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We will never know exactly what level of dioxins Price’s healthy primitives or other premodern societies were exposed to.However, since natural sources of dioxins like volcanoes and, more significantly, forest fires, are now primary sources of dioxins, and since pre-modern populations would be expected to have additional exposure through the direct inhalation of fumes from the incineration of heating and cooking materials (living, for example, in thatched houses without chimneys, as Price described the primitive Gaelics), as well as the use of incinerated materials as soil fertilizer (such as slash-and-burn techniques or the use of smoke-impregnated thatch as a fertilizer, both described by Dr.Price), it is not unreasonable to conclude that we are now approaching a level of dioxin exposure similar to that of pre-industrial populations.Even by conservative estimates, no one in the US is currently consuming a level of dioxins that would be expected to exert physiological harm.Since the 1970s, after an historical peak in the 1950s and 1960s, sources of dioxins released into the environment have changed, and the levels have dramatically declined, due to government regulations and to the advancement of technology.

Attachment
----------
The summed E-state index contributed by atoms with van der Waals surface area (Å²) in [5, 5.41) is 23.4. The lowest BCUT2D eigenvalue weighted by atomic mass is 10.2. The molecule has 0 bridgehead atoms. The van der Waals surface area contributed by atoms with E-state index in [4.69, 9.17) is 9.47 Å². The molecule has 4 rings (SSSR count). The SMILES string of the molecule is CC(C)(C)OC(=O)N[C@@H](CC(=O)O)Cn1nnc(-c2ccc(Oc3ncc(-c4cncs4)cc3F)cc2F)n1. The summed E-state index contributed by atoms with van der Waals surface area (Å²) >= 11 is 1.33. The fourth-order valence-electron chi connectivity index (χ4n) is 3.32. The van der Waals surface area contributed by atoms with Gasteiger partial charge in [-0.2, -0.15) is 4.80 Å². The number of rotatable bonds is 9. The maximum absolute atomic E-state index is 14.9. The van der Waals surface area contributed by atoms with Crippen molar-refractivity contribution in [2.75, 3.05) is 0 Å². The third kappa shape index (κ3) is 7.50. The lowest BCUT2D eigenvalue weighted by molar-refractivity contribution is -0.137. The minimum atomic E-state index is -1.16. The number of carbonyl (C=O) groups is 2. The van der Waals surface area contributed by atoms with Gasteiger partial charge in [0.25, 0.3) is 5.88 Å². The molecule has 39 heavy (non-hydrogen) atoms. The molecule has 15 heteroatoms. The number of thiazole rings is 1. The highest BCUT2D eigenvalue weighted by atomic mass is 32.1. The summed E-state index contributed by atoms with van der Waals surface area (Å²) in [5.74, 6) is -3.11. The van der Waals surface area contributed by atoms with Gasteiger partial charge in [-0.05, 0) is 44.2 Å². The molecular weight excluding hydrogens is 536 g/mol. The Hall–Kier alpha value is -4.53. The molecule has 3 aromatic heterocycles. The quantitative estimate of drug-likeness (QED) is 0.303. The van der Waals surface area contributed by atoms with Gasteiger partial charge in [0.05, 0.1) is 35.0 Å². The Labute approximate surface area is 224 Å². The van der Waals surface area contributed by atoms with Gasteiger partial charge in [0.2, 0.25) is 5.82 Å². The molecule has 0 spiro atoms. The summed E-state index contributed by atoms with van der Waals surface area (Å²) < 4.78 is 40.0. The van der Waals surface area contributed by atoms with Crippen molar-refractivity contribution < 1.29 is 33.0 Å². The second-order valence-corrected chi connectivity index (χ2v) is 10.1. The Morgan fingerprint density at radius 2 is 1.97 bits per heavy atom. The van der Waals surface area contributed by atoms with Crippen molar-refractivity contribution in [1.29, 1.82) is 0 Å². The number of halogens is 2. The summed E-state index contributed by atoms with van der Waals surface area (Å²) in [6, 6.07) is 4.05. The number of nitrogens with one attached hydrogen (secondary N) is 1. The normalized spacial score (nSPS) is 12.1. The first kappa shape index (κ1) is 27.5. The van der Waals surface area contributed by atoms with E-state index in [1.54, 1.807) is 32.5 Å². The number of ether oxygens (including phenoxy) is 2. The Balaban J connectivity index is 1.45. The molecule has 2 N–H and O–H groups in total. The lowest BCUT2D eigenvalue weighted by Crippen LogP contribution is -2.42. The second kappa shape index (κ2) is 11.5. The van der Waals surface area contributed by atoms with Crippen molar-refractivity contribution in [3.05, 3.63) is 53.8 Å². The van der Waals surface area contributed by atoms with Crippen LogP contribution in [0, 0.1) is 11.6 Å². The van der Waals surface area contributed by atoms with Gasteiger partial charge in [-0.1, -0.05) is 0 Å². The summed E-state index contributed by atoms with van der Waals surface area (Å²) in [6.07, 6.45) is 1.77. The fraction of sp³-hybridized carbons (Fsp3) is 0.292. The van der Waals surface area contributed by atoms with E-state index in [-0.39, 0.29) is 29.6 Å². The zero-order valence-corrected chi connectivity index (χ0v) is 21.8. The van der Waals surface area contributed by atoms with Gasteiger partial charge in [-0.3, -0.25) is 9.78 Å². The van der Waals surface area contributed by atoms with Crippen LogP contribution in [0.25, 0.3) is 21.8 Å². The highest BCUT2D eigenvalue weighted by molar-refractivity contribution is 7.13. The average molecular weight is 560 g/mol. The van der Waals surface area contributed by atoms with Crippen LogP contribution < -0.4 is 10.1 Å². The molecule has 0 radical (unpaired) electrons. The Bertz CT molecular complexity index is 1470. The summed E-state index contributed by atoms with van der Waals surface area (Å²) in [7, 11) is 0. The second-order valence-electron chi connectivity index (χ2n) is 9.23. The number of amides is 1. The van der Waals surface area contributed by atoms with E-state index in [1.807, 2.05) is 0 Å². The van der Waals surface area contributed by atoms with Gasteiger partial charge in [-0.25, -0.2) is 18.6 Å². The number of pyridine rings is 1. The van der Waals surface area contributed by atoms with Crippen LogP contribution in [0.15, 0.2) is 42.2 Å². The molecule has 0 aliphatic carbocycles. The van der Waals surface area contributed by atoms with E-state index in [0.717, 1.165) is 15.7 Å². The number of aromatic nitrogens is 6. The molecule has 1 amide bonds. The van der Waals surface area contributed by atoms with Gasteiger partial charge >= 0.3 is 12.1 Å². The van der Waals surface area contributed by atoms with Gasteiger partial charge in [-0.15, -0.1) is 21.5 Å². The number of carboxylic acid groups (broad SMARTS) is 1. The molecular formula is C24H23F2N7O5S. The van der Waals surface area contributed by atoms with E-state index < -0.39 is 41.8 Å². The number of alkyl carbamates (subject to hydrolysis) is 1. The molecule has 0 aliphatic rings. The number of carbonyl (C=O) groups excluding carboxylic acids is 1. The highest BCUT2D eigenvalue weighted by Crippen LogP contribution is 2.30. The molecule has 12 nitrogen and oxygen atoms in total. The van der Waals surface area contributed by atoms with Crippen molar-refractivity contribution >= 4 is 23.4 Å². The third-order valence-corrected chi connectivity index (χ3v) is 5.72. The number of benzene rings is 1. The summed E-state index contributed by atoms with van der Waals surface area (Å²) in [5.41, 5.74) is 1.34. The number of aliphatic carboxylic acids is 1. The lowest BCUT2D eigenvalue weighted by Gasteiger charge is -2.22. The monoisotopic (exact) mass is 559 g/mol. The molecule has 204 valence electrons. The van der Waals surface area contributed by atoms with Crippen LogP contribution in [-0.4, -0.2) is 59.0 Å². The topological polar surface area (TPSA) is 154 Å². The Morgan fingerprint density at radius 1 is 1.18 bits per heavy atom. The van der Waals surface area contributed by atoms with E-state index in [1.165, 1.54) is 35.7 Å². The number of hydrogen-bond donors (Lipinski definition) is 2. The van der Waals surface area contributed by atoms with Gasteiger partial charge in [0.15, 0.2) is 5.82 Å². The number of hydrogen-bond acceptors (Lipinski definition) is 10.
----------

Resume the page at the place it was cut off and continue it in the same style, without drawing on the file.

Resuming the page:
A higher amount of TEQs doesn’t necessarily mean that there is a greater absolute quantity of dioxins in the food, since the TEQ gives greater weight to the more potent dioxins.The World Health Organization (WHO) developed what is called a “tolerable daily intake” (TDI) for dioxins based on the intake levels that produce decreased sperm count, immune suppression and genital malformations in the offspring of exposed rats, and neurobehavioral effects and endometriosis in the offspring of exposed monkeys.However, since the WHO’s TDI is supposed to assume the greatest degree of sensitivity, in order to yield the safest and most conservative estimate, the harm done to male rats exposed during gestation is the primary basis for the TDI.The relative toxicity of dioxins is expressed in relation to the toxicity of TCDD, the most potent dioxin.A “toxicity equivalency factor” (TEF) relates the degree of toxicity of a specific PCDD, PCDF or PCB to the toxicity of the prototypical TCDD, and the TEF is then multiplied by the number of molecules of that particular dioxin compound in a food to yield a “toxicity equivalent quantity” (TEQ).

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